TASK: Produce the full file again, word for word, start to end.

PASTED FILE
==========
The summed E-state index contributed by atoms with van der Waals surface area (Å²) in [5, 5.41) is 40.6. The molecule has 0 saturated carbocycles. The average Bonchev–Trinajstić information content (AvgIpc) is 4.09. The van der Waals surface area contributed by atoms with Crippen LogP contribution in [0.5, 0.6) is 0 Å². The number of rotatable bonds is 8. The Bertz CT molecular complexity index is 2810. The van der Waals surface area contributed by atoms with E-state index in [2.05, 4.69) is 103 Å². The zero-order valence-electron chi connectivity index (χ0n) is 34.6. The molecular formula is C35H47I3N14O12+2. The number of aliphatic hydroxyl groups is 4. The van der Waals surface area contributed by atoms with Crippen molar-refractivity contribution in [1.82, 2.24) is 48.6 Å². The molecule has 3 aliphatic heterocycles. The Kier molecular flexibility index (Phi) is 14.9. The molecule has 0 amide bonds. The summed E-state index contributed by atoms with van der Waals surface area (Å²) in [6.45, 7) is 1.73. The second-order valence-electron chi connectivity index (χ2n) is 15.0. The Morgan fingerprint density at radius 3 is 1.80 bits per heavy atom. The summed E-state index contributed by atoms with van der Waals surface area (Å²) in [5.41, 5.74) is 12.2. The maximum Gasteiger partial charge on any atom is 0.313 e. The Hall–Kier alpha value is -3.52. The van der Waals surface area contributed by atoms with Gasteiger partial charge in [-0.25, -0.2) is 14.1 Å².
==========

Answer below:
The summed E-state index contributed by atoms with van der Waals surface area (Å²) in [5, 5.41) is 40.6. The molecule has 0 saturated carbocycles. The average Bonchev–Trinajstić information content (AvgIpc) is 4.09. The van der Waals surface area contributed by atoms with Crippen LogP contribution in [0.5, 0.6) is 0 Å². The number of rotatable bonds is 8. The Bertz CT molecular complexity index is 2810. The van der Waals surface area contributed by atoms with E-state index in [2.05, 4.69) is 103 Å². The zero-order valence-electron chi connectivity index (χ0n) is 34.6. The molecular formula is C35H47I3N14O12+2. The number of aliphatic hydroxyl groups is 4. The van der Waals surface area contributed by atoms with Crippen molar-refractivity contribution in [1.82, 2.24) is 48.6 Å². The molecule has 3 aliphatic heterocycles. The Kier molecular flexibility index (Phi) is 14.9. The molecule has 0 amide bonds. The summed E-state index contributed by atoms with van der Waals surface area (Å²) in [6.45, 7) is 1.73. The second-order valence-electron chi connectivity index (χ2n) is 15.0. The Morgan fingerprint density at radius 3 is 1.80 bits per heavy atom. The summed E-state index contributed by atoms with van der Waals surface area (Å²) in [5.41, 5.74) is 12.2. The maximum Gasteiger partial charge on any atom is 0.313 e. The Hall–Kier alpha value is -3.52. The van der Waals surface area contributed by atoms with Gasteiger partial charge in [-0.25, -0.2) is 14.1 Å².